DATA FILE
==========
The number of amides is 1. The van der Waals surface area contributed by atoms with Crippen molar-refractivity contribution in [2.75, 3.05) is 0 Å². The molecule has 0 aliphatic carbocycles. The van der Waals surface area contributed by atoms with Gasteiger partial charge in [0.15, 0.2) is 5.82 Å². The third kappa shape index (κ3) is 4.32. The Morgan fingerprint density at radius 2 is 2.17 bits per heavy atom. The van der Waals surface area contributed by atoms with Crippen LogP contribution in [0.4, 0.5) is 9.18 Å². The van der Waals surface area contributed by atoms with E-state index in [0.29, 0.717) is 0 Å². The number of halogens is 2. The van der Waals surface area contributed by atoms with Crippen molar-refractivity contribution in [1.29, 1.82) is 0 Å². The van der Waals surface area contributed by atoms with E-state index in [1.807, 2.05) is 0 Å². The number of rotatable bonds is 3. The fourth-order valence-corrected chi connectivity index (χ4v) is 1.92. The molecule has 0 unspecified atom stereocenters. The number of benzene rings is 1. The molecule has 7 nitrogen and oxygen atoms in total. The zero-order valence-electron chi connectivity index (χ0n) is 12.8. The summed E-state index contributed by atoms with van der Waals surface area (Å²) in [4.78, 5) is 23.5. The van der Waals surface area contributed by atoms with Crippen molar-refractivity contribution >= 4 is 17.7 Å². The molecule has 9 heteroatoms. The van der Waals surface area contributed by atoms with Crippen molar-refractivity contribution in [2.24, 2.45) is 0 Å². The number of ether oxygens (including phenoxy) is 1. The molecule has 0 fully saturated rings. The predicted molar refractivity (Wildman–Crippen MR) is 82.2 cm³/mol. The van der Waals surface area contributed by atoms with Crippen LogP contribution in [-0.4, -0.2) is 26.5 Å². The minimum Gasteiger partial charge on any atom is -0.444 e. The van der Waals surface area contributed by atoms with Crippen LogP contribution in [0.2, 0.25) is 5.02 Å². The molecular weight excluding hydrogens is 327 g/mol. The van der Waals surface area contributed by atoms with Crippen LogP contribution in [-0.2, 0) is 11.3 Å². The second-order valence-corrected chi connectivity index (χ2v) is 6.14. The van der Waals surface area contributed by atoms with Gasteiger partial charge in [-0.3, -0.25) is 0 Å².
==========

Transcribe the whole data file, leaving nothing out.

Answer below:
The number of amides is 1. The van der Waals surface area contributed by atoms with Crippen molar-refractivity contribution in [2.75, 3.05) is 0 Å². The molecule has 0 aliphatic carbocycles. The van der Waals surface area contributed by atoms with Gasteiger partial charge in [0.15, 0.2) is 5.82 Å². The third kappa shape index (κ3) is 4.32. The Morgan fingerprint density at radius 2 is 2.17 bits per heavy atom. The van der Waals surface area contributed by atoms with Crippen LogP contribution in [0.4, 0.5) is 9.18 Å². The van der Waals surface area contributed by atoms with E-state index in [0.29, 0.717) is 0 Å². The number of halogens is 2. The van der Waals surface area contributed by atoms with Crippen molar-refractivity contribution in [1.29, 1.82) is 0 Å². The van der Waals surface area contributed by atoms with E-state index in [1.807, 2.05) is 0 Å². The number of rotatable bonds is 3. The fourth-order valence-corrected chi connectivity index (χ4v) is 1.92. The molecule has 0 unspecified atom stereocenters. The number of benzene rings is 1. The molecule has 7 nitrogen and oxygen atoms in total. The zero-order valence-electron chi connectivity index (χ0n) is 12.8. The summed E-state index contributed by atoms with van der Waals surface area (Å²) in [4.78, 5) is 23.5. The van der Waals surface area contributed by atoms with Crippen molar-refractivity contribution >= 4 is 17.7 Å². The molecule has 9 heteroatoms. The van der Waals surface area contributed by atoms with Crippen molar-refractivity contribution in [2.24, 2.45) is 0 Å². The number of ether oxygens (including phenoxy) is 1. The molecule has 0 fully saturated rings. The predicted molar refractivity (Wildman–Crippen MR) is 82.2 cm³/mol. The van der Waals surface area contributed by atoms with Crippen LogP contribution in [-0.4, -0.2) is 26.5 Å². The minimum Gasteiger partial charge on any atom is -0.444 e. The van der Waals surface area contributed by atoms with Crippen LogP contribution in [0.2, 0.25) is 5.02 Å². The molecular weight excluding hydrogens is 327 g/mol. The van der Waals surface area contributed by atoms with Crippen LogP contribution in [-0.2, 0) is 11.3 Å². The second-order valence-corrected chi connectivity index (χ2v) is 6.14. The van der Waals surface area contributed by atoms with Gasteiger partial charge in [-0.3, -0.25) is 0 Å².